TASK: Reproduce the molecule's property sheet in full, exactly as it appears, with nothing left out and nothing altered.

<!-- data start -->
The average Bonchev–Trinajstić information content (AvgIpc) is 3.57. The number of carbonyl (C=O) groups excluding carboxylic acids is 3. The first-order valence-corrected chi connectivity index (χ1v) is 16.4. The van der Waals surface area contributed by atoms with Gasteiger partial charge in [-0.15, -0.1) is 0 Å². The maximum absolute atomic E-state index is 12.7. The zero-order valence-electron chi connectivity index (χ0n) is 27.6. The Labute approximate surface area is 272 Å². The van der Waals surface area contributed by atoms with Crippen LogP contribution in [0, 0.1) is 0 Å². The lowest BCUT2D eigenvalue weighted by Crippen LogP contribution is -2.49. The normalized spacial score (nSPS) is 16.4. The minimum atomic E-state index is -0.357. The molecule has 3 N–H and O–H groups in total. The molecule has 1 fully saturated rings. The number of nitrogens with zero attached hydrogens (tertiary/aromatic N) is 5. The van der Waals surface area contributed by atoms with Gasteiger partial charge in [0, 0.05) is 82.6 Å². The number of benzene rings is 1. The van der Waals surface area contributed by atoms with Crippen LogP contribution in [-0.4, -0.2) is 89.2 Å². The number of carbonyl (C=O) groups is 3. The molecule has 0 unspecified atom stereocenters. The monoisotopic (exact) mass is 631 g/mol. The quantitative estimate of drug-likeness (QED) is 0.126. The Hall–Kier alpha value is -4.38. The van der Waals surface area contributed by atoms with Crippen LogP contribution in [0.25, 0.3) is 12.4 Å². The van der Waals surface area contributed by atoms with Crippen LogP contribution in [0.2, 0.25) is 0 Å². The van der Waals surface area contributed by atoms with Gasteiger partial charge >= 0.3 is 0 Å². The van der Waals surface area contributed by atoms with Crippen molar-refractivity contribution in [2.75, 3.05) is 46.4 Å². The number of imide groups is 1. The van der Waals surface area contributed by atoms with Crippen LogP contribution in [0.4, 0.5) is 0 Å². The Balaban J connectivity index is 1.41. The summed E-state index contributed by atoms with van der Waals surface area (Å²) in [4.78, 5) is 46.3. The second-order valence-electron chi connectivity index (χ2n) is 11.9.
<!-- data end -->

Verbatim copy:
The average Bonchev–Trinajstić information content (AvgIpc) is 3.57. The number of carbonyl (C=O) groups excluding carboxylic acids is 3. The first-order valence-corrected chi connectivity index (χ1v) is 16.4. The van der Waals surface area contributed by atoms with Gasteiger partial charge in [-0.15, -0.1) is 0 Å². The maximum absolute atomic E-state index is 12.7. The zero-order valence-electron chi connectivity index (χ0n) is 27.6. The Labute approximate surface area is 272 Å². The van der Waals surface area contributed by atoms with Crippen LogP contribution in [0, 0.1) is 0 Å². The lowest BCUT2D eigenvalue weighted by Crippen LogP contribution is -2.49. The normalized spacial score (nSPS) is 16.4. The minimum atomic E-state index is -0.357. The molecule has 3 N–H and O–H groups in total. The molecule has 1 fully saturated rings. The number of nitrogens with zero attached hydrogens (tertiary/aromatic N) is 5. The van der Waals surface area contributed by atoms with Gasteiger partial charge in [0, 0.05) is 82.6 Å². The number of benzene rings is 1. The van der Waals surface area contributed by atoms with Crippen LogP contribution in [-0.4, -0.2) is 89.2 Å². The number of carbonyl (C=O) groups is 3. The molecule has 0 unspecified atom stereocenters. The monoisotopic (exact) mass is 631 g/mol. The quantitative estimate of drug-likeness (QED) is 0.126. The Hall–Kier alpha value is -4.38. The van der Waals surface area contributed by atoms with Crippen LogP contribution in [0.25, 0.3) is 12.4 Å². The van der Waals surface area contributed by atoms with Crippen LogP contribution in [0.2, 0.25) is 0 Å². The van der Waals surface area contributed by atoms with Gasteiger partial charge >= 0.3 is 0 Å². The van der Waals surface area contributed by atoms with Crippen molar-refractivity contribution in [2.75, 3.05) is 46.4 Å². The number of imide groups is 1. The van der Waals surface area contributed by atoms with Crippen LogP contribution in [0.4, 0.5) is 0 Å². The Balaban J connectivity index is 1.41. The summed E-state index contributed by atoms with van der Waals surface area (Å²) in [4.78, 5) is 46.3. The second-order valence-electron chi connectivity index (χ2n) is 11.9.